Study Shows Stress in Adolescence Prepares Rats for Future Challenges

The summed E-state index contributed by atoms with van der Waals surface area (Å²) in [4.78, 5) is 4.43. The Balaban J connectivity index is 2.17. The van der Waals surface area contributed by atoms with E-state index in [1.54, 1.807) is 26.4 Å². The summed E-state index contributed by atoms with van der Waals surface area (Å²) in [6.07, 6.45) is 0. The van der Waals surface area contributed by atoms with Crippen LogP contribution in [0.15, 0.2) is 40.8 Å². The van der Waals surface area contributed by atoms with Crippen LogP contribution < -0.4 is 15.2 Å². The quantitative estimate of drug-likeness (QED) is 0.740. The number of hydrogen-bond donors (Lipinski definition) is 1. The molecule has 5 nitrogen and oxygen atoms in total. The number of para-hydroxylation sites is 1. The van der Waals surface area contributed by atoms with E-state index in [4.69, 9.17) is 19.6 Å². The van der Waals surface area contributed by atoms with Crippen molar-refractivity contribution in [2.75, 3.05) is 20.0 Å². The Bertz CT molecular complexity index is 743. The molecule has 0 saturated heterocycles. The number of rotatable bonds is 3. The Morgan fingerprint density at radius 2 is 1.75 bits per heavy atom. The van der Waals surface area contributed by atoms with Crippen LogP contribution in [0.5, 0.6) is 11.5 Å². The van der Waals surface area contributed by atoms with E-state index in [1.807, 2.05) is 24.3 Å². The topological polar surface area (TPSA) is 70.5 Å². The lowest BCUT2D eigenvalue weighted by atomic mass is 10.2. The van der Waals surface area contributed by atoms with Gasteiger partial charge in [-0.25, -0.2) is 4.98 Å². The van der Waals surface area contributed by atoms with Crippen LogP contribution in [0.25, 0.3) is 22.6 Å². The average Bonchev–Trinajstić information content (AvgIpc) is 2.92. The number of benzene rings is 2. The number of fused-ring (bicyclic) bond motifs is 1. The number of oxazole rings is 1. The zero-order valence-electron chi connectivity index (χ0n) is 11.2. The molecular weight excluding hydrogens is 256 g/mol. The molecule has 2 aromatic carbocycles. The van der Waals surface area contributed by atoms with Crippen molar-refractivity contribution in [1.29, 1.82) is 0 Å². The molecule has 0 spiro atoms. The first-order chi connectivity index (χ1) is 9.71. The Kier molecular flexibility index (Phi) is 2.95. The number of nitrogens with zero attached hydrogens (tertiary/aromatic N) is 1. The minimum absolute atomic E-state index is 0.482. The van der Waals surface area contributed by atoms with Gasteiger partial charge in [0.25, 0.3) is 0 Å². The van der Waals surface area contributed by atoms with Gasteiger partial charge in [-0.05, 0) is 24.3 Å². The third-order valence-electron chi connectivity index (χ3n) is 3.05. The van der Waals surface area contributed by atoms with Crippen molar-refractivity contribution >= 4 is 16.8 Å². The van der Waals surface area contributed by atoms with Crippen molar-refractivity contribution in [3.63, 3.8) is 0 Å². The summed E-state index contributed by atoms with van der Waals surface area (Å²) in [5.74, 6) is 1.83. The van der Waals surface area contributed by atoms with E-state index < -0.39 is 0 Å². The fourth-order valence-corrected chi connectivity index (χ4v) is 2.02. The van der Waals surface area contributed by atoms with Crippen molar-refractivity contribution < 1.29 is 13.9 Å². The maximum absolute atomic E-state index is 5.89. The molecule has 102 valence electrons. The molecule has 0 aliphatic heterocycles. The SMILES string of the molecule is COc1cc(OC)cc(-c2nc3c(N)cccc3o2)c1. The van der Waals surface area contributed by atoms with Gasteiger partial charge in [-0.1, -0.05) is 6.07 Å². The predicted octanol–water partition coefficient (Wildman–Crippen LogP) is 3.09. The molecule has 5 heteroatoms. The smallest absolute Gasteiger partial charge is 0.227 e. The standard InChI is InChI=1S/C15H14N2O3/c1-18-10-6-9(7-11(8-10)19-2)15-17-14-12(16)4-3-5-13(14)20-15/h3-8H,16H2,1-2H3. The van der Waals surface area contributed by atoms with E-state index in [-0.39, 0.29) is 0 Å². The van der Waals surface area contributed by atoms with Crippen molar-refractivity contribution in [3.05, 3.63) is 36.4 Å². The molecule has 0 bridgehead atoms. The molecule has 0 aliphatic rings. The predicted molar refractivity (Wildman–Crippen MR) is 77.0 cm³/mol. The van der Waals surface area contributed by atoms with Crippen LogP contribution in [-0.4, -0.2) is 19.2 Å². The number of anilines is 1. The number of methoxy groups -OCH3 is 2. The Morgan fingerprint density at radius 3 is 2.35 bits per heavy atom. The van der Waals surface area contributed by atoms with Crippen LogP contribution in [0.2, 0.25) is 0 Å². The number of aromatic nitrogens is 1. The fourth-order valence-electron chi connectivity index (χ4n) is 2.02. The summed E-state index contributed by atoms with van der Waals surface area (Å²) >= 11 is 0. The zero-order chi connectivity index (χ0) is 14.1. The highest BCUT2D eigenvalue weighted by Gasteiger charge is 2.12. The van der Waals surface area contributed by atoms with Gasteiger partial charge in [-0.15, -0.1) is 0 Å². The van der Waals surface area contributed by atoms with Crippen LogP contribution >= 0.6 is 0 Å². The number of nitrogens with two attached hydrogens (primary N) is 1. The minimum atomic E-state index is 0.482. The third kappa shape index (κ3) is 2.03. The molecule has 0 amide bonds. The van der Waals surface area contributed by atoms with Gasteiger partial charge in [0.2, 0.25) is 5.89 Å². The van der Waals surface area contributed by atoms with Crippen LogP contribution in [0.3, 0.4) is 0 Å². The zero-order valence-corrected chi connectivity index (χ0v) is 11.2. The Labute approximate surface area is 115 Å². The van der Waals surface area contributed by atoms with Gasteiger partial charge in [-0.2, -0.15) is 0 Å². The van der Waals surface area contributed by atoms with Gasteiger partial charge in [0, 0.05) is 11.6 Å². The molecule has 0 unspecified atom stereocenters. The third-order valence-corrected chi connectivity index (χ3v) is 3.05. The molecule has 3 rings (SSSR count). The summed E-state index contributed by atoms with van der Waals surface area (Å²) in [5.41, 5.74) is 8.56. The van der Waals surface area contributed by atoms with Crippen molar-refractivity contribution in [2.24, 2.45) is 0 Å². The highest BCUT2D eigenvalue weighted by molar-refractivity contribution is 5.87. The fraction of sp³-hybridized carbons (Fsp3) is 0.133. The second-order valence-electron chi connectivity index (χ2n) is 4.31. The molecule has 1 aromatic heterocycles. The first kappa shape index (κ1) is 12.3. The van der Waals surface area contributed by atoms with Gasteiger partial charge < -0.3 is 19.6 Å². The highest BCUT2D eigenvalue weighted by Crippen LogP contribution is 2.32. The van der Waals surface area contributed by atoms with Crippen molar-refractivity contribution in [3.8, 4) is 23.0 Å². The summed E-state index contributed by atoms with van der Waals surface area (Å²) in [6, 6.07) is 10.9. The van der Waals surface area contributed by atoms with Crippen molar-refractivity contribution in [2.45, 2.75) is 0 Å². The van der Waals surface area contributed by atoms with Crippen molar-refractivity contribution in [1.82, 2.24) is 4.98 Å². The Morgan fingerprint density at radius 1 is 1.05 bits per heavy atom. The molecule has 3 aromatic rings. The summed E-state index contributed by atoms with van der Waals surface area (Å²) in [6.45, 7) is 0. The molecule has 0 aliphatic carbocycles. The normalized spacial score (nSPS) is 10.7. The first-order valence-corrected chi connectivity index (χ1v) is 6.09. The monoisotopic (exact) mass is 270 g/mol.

University Park, PA (Scicasts) — Rats exposed to frequent physical, social, and predatory stress during adolescence solved problems and foraged more efficiently under high-threat conditions in adulthood compared with rats that developed without stress, according to Penn State researchers. The results may provide insights into how humans respond to adolescent stress. “Even though the stressed rats were really run through the gamut, they do not come out with an overall cognitive deficit,” said Lauren Chaby, Ph.D. student in neuroscience and ecology, Penn State. “What they do have is this context-specific performance that’s linked to the environment that they experienced during adolescence.” Researchers are interested in the effects of maltreatment and adverse environments during human adolescence, but this can be difficult to study. Chaby turned to rats to investigate this question…


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